Witchbones - The Seas of Draugen [Bonehead Productions - 2019]One man black metal bands have been a thing since the beginning of the scene, and they show no signs of slowing down. Forming in 2018, Witchbones is Portland, Oregon's newest entry into the one man scene, and his latest album, The Seas of Draugen, comes this month from Iron Bonehead Productions. Capturing the grim, fairly lo-fi darkness that speaks to winters and witchcraft, this quick hitter of an album gets its message across without wasting much time, and here, brevity really is the soul of wit.
Not one for too much set up or overstaying his welcome, Witchbones opens up The Seas of Draugen and quickly gets beyond the pomp and into the dark, gristly meat within. Just under 27 minutes long, to say this album is short would be misleading, while in reality, it is just pretty efficient. Elements that work are delivered and left, not kept around to pummel the listener with their nagging for 20 extra minutes. Even the song structures aren't overly complex, obscuring the notes and tones required for enjoyment on the first listen. This is easy to digest metal, plain and simple, and that is a fact that often seems overlooked. A lot of the albums that come out with this approach overcompensate by being too long and ruining the wondrous simplicity that their songs created. That's not to say that this is just simple metal and that's it. There are fun, buzzing riffs, plodding drums, and grim vocals on display, and The Seas of Draugen effectively conjures up a dark and menacing atmosphere. Witchbones just manages to do this quickly and efficiently so that none of this is lost to wandering minds and overly critical thoughts. It really feels like this one was made with the listener in mind, instead of being solely for the creator.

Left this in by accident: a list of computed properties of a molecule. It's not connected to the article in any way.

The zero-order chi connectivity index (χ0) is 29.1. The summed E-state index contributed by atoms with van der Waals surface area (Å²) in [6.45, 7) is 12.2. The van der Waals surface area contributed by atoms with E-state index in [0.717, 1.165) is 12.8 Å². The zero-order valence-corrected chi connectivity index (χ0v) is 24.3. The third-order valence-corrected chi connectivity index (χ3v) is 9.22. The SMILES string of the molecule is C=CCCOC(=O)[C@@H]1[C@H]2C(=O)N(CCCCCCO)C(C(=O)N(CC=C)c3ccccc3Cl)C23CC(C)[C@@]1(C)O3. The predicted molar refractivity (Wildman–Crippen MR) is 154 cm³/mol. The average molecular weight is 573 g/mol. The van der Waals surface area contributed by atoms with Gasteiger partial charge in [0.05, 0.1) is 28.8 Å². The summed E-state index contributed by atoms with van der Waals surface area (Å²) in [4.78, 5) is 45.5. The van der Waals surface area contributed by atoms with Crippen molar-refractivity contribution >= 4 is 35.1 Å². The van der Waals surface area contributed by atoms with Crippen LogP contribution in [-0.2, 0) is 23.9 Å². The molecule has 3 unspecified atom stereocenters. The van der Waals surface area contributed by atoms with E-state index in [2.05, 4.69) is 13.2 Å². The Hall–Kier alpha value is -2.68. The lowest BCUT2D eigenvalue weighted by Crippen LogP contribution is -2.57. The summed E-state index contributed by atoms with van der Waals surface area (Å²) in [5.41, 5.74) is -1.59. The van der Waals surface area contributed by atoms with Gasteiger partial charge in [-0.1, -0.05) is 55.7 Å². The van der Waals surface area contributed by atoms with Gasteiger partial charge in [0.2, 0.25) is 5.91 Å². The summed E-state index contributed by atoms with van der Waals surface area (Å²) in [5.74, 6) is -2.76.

Witchbones' latest, The Seas of Draugen, brings forth a quick and dirty entry into the one man band black metal scene. Showcasing Vardlokker's talents on all the instruments (and I'm assuming production), Iron Bonehead give this album to the masses. Coming in at just under 27 minutes, this one is perfect for most commutes, allowing the listener to digest this whole while undertaking their tasks, and giving them the ability to experience this with ease. Kudos to efficiency!Paul Casey